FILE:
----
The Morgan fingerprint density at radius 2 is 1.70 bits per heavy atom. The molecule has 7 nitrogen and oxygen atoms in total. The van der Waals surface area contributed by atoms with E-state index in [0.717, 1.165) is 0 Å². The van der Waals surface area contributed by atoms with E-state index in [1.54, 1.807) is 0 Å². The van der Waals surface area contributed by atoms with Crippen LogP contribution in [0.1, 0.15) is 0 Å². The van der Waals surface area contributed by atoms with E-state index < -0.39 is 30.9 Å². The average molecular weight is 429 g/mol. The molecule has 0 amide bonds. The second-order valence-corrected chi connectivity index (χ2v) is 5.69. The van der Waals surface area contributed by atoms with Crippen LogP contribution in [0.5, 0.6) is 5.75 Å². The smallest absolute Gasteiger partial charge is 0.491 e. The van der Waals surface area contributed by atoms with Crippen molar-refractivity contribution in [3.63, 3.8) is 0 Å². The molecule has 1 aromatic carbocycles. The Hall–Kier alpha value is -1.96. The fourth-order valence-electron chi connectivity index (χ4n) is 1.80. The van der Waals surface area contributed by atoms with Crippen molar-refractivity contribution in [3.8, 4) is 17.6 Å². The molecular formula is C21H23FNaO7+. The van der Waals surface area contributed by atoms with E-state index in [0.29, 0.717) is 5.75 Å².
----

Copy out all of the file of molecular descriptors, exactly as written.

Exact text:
The Morgan fingerprint density at radius 2 is 1.70 bits per heavy atom. The molecule has 7 nitrogen and oxygen atoms in total. The van der Waals surface area contributed by atoms with E-state index in [0.717, 1.165) is 0 Å². The van der Waals surface area contributed by atoms with E-state index in [1.54, 1.807) is 0 Å². The van der Waals surface area contributed by atoms with Crippen LogP contribution in [0.1, 0.15) is 0 Å². The van der Waals surface area contributed by atoms with E-state index < -0.39 is 30.9 Å². The average molecular weight is 429 g/mol. The molecule has 0 amide bonds. The second-order valence-corrected chi connectivity index (χ2v) is 5.69. The van der Waals surface area contributed by atoms with Crippen LogP contribution in [0.5, 0.6) is 5.75 Å². The smallest absolute Gasteiger partial charge is 0.491 e. The van der Waals surface area contributed by atoms with Crippen molar-refractivity contribution in [3.63, 3.8) is 0 Å². The molecule has 1 aromatic carbocycles. The Hall–Kier alpha value is -1.96. The fourth-order valence-electron chi connectivity index (χ4n) is 1.80. The van der Waals surface area contributed by atoms with Crippen molar-refractivity contribution in [3.8, 4) is 17.6 Å². The molecular formula is C21H23FNaO7+. The van der Waals surface area contributed by atoms with E-state index in [0.29, 0.717) is 5.75 Å².